Jan Aushadhi stores
The Jan Aushadhi Campaign of the Government is expected to make a contribution by way of achieving the socio-economic goal of affordable health are through ensuring availability of quality drugs at affordable prices for all. At present, 231 medicines are being supplied in the 44 JAS opened in the states of Punjab, Haryana, Uttarakhand, Orissa, Rajasthan, Andhra Pradesh, UnionTerritories of Chandigarh and Delhi.
The scheme is also expected to lead to reduction of state health expenditure on branded medicines, more patient coverage, popularization of the use of unbranded generic medicines which will bring down the actual out-of-pocket costs of medicines for the common man due to wider availability (at present only 2% of the total medicines supplied in the market are unbranded medicines) and finally better and more affordable health care driven by the reduction in costs of medicines as the majority component of health care expenses.
The assistance sought is for just one time facilitative incentive to the Jan Aushadhi outlet operating agency which would be an NGO/Charitable body/Cooperative body/health care driven societies like the Red Cross Society/Rogi Kalyan Samiti, etc., who would do the actual operation of the outlet on the principle of minimal profits obtained from the minimal margins included in the cost of the medicine itself. There is no subsidy or recurring assistance envisaged either by the State or the Central Government. Cooperation of the State Governments is essential for locating the outlets in the district hospital premises. The concern of the Members of Parliament regarding the issue of availability of medicines at affordable prices is being sought to be addressed under the Scheme. The Generic Drugs Scheme is an attempt in this direction based on a viable business model not requiring government subsidy. The programme does not envisage grant of any upfront subsidy other than the assistance indicated above to provide some support from the Government/BPPI to NGOs etc.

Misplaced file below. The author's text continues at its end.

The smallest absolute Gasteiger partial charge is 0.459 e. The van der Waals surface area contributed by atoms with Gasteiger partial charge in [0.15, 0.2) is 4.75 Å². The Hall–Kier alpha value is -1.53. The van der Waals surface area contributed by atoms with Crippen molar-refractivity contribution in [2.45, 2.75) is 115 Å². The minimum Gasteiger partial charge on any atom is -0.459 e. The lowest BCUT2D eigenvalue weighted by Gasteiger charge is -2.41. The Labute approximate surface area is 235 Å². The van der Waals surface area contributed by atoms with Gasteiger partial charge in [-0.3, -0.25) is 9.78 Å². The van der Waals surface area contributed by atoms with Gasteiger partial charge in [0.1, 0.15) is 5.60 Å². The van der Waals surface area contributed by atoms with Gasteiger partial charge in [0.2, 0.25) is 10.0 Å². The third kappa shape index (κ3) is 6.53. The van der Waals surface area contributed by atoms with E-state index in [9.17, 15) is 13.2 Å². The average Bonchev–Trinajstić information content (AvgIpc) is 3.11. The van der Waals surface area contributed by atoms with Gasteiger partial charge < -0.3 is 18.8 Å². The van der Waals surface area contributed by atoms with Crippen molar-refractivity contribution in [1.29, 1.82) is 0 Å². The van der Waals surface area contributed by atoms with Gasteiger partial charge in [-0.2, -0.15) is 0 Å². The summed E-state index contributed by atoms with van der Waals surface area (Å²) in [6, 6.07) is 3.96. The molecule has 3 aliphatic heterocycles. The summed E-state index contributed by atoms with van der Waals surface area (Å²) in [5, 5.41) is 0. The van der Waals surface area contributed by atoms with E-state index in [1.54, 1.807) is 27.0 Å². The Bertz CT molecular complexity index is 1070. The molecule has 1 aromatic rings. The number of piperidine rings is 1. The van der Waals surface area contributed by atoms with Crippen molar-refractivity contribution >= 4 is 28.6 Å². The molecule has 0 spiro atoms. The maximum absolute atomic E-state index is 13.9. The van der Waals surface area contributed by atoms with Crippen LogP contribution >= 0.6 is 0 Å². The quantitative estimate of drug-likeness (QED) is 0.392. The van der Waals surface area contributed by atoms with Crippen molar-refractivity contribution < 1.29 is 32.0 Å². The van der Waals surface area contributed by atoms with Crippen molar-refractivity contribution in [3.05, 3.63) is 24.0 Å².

Benefits of the Scheme
The Jan Aushadhi Campaign will help:
· Improve access to healthcare in as much as cost of treatment would come down substantially. This would enable the Public Health System to increase the coverage.
· Secure a socio-economically viable mechanism/institutional arrangement for efficacious sales of Pharma CPSU products, thereby improving their viability.
· Promote & encourage private industry to sell their quality unbranded generic products through these retail outlets.
· Ensuring successful implementation of the Jan Aushadhi campaign would dispel the myth that quality of medicines is linked to price and demonstrate that quality medicines can be sold at substantially lower prices.
· Educate doctors that unbranded generic medicines provide a better option that branded products since quality of generic medicines can be equally efficacious and safe at much lower prices.
· Create consumer awareness by involving private, charitable bodies and NGOs by making them part of the campaign.
· Reduce promotional cost and profits for the benefit of patients.